Stephan Szabo <[EMAIL PROTECTED]> writes:
> On Mon, 2 Feb 2004, Tom Lane wrote:
>> This isn't a bug, and I see no reason to clutter the code just to shut
>> up valgrind.

> Isn't memcpy on overlapping (even entirely overlapping) buffers undefined
> behavior unless the count is 0?

The reason that the spec describes overlapped memcpy as undefined is
that it does not want to restrict which direction the copy occurs in
(proceeding from lower to higher memory addresses or vice versa).
memmove is constrained to do the copy in the direction that will avoid
failure when the source and destination partially overlap.  But memcpy
is expected to do whichever is fastest on the particular architecture,
without concern for possible overlap.  (Offhand I've never heard of a
machine where memcpy doesn't work lower-to-higher, but maybe there is

However, when the source and destination buffers are the same, it does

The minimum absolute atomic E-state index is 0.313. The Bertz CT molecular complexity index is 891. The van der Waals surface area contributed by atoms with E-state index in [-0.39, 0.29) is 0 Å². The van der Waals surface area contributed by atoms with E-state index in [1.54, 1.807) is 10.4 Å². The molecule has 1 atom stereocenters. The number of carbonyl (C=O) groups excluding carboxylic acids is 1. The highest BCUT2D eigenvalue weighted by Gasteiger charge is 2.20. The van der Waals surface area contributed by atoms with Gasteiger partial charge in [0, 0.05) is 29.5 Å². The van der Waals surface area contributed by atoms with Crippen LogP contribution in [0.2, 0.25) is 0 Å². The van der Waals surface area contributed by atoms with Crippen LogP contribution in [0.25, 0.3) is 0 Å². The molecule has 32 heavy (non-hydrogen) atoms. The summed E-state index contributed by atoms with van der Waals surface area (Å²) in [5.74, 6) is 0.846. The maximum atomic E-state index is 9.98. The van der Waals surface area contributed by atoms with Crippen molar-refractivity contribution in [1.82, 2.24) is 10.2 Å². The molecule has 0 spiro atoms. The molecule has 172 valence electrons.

not matter which direction you copy in; you are picking up and putting
down the same bytes at the same addresses no matter what order you
process the bytes in.  There is no implementation in existence that will
produce an unwanted result.

If you want to argue about dependencies on implementation details that
are theoretically undefined according to the ANSI C spec, we have tons
more beyond this one.  F'r instance, depending on twos-complement
arithmetic is illegal per spec also ...

                        regards, tom lane

---------------------------(end of broadcast)---------------------------
TIP 8: explain analyze is your friend

Reply via email to